The teams talk through the risks and benefits of each medication and identify those that could be causing issues and impacting the patients quality of life. “Some patients are on 15 medications and don’t have a clue why they’re taking some of them. It’s easy for medications to build up, for time to pass, and prescriptions to keep getting renewed despite the fact that the issue may have been resolved.”

Tonnesen adds, “It can be time intensive, but the patient experience is well worth it. We’ve seen palliative patients suffering with debilitating symptoms from medications that are significantly impacting the short life they have left. After discussing what’s important to them, they’ve opted to come off them.”

Other reviews identified drugs that were causing dizziness and fainting spells for an elderly patient and dangerous symptoms of hypoglycemia for a man having chemotherapy. Reducing medications to a regimen of once-a-day rather than around the clock for a woman in her 80s with dementia was greeted with relief by the family.

“Sometimes the simplest changes have profound effects on caregivers,” says Helm. 

Sharing knowledge and promoting dialogue

These case studies are reviewed during monthly webinars, which are engaging local providers and prompting thought-provoking dialogue around medications that are widely prescribed.

Dialogue such as what are the dangers of long-term use of proton pump inhibitors, and why is it important to taper rather than quit cold turkey? How to avoid too many meds for diabetes or blood pressure. Does this person need to be on a statin considering the severe muscle pains experienced by many? Should this medication be prescribed for seniors?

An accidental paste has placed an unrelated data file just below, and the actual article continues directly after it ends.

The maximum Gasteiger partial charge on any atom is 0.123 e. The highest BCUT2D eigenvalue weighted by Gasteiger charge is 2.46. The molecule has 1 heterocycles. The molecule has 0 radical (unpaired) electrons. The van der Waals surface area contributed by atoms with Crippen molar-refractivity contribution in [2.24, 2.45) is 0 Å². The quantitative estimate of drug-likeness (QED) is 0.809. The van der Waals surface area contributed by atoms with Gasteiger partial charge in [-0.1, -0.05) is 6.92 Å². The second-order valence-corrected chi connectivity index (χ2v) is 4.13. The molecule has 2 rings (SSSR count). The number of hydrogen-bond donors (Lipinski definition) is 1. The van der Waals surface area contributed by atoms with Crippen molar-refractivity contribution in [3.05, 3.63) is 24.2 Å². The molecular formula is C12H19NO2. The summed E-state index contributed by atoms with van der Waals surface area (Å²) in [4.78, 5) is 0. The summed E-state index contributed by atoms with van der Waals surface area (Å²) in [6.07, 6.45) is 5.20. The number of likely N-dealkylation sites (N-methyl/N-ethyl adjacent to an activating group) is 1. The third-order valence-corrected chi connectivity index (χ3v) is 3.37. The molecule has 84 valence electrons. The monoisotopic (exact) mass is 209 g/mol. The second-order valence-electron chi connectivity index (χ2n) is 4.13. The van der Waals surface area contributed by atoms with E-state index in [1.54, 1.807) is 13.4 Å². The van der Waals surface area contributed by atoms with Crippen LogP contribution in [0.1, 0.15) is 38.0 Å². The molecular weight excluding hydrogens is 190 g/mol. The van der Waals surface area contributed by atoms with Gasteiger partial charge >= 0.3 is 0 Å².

Dr Helm is surprised by the enthusiasm, “The level of engagement in these webinars and the interactive discussion that is happening - I’ve never seen anything like it to be honest.”

Collaborating with partners

Partnerships are essential to the success of the program. Northern Health, the Practice Support Program, Divisions of Family Practice, and UBC’s Therapeutics Initiative all have a role in providing education, evaluation, access to data, and facilitating continuous improvements.  

Dr. Tom Perry is an internist involved in the project who has been working for more than 20 years to increase awareness of the risks of polypharmacy through UBC’s Therapeutics Initiative.

“Starting medications seems to be remarkably easy, even if it doesn’t always turn out to be a good idea. Stopping them seems to be much harder in the real world. Through this project, we are all learning more about how we can involve patients, families, and other professional colleagues in timely, wise reviews. We’re seeing significant effects on the health of individuals by stopping medications when appropriate. If we can help upscale this effort to include everyone who takes multiple medications, and prevent risks of polypharmacy, we can have a much broader impact on public health,” says Perry.

What’s next?

Upscaling the project and sharing the results are part of the plan when the project completes in July.

“We’re getting support from UBC to research this, and we’re aiming to publish the results so the rest of Canada and the world can see the benefits and follow suit. You have to think big,” says Helm.“As you can tell, I’m excited about this. It’s not just another day at the office. This is stuff that we believe very passionately in.”

For more information on the project, contact Reina Pharness, Project Lead

To get involved contact your local Initiative LIaison.